All Things Ukulele: Summer of uke


Sisterhood of Uke

Music is a way of life for many families. In my family, it wasn’t unusual for my dad to spend the better part of a Sunday afternoon picking tunes on his guitar, strumming hymns and teasing us with a little Johnny Cash. If more friends and family stopped in for a visit, it wasn’t unusual to find ourselves in the midst of an impromptu “singing”. In my dad’s family, every male played banjo, guitar, mandolin or all three. It was always the men I recall seeing unpacking their instruments at family reunions.

Geoff Davis’s family was exactly the opposite. Until he came along, it was the women in his family who fueled the musical heritage. And, the instrument of choice wasn’t guitar, banjo or even piano. It was the ukulele. You can listen to folklorist John Kay talking to the Geoff Davis about the ukulele tradition in his own family here:

He says one of the songs his grandmother played on the ukulele was OH BY JINGO. I have my own fond memories of that song; I’m still trying to figure out how a song about a girl from San Domingo could have such Middle Eastern rhythms, but that’s how it goes. Here’s the incomparable Spike Jones orchestra showing how it’s done:



New families can be built around music. A person would be hard-pressed to find a better substitute for a family in the works than the group that is evolving around Indianapolis musician Cara Jean Wahler’s latest brainchild, Alice Chalmers and the Stick a Cork in Your Jug Band. Whenever the group gathers at Cara’s house, there are pastries served on her grandma’s china, lemonade in a punchbowl, girly aprons, and, finally: music.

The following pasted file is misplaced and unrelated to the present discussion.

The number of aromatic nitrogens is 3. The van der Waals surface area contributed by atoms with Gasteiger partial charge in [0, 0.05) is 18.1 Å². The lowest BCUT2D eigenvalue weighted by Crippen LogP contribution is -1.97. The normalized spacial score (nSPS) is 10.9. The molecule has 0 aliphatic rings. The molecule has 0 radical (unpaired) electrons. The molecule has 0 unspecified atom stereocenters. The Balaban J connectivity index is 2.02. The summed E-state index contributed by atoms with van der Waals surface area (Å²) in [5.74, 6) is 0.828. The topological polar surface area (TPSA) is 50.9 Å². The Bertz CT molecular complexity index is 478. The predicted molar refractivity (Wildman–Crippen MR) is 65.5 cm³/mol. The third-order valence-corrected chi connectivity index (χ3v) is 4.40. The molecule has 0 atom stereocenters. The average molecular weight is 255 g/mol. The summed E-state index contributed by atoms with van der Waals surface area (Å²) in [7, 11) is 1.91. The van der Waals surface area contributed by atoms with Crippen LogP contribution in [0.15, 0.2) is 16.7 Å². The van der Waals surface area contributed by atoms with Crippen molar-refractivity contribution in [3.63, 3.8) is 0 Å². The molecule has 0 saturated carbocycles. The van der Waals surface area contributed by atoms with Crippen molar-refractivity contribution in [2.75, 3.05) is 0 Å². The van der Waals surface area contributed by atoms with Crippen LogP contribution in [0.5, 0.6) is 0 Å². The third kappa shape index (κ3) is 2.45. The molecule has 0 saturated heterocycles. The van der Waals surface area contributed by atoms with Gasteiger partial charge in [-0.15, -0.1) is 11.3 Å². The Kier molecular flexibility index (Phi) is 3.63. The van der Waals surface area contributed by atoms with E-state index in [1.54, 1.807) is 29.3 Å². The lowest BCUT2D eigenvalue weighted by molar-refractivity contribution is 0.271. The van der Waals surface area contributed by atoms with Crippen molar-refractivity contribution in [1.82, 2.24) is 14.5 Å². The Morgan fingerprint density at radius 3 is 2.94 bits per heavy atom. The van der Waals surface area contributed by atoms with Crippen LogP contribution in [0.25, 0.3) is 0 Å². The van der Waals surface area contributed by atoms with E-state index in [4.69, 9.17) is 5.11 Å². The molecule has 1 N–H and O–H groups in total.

When she asked me to play ukulele in the all girl band that she was putting together for the Indiana State Fair, I had no idea that I would find myself amidst so many amazingly talented female musicians. There are plenty of times when I find myself just sitting and smiling as the rest of the girls show their terrific stuff; I fear I might be slightly out of my league here, but the other women are helpful, supportive and nonjudgmental. The group includes not only the amazingly talented Ms. Wahlers on guitar, but also gifted musicians such as Stasia Demos, fiddler Holly Smith, Miss Nora Spitznogle on typewriter, Tammy Lieber and the one and only Ms. Jude O’Dell.

Jude O’Dell is a bawdy banjo player who can also squeeze the blues out of her ancient tenor guitar like no girl I’ve ever met. I am thrilled enough to just be around her, let alone have the opportunity to actually play music with a musician and performer of her caliber. She spends most of her time working as a visual artist and playing in Geoff Davis’ Third Satchel Novelty Jazz Band, and she simply bubbles over with gutsy female talent. She can slap and pluck and strum that tiny guitar while she is belting a Memphis Minnie tune, and every one of us is lost in another place for awhile. When she stops singing, we all declare that we want to be just like her. She warns us, Oh no we don’t, but the spell can’t be broken so easily.

There’s another girl who can belt the blues like Memphis Minnie. Ukulele playing Eden from Eden and John’s East River String Band shares Jude‘s affection for Minnie’s ME AND MY CHAUFFEUR BLUES.

East River String band, featuring the fabulous Eden on her resonator ukulele:


What started as a personal passion has blossomed into a family institution. When I first picked up the ukulele two years ago, I thought I’d fiddle around with it, learn Five Foot Two, Ain’t She Sweet and a handful of Beatles songs and be done with it. But, my enthusiasm couldn’t be contained; by the following Christmas, my cousin, Laura had a uke of her own.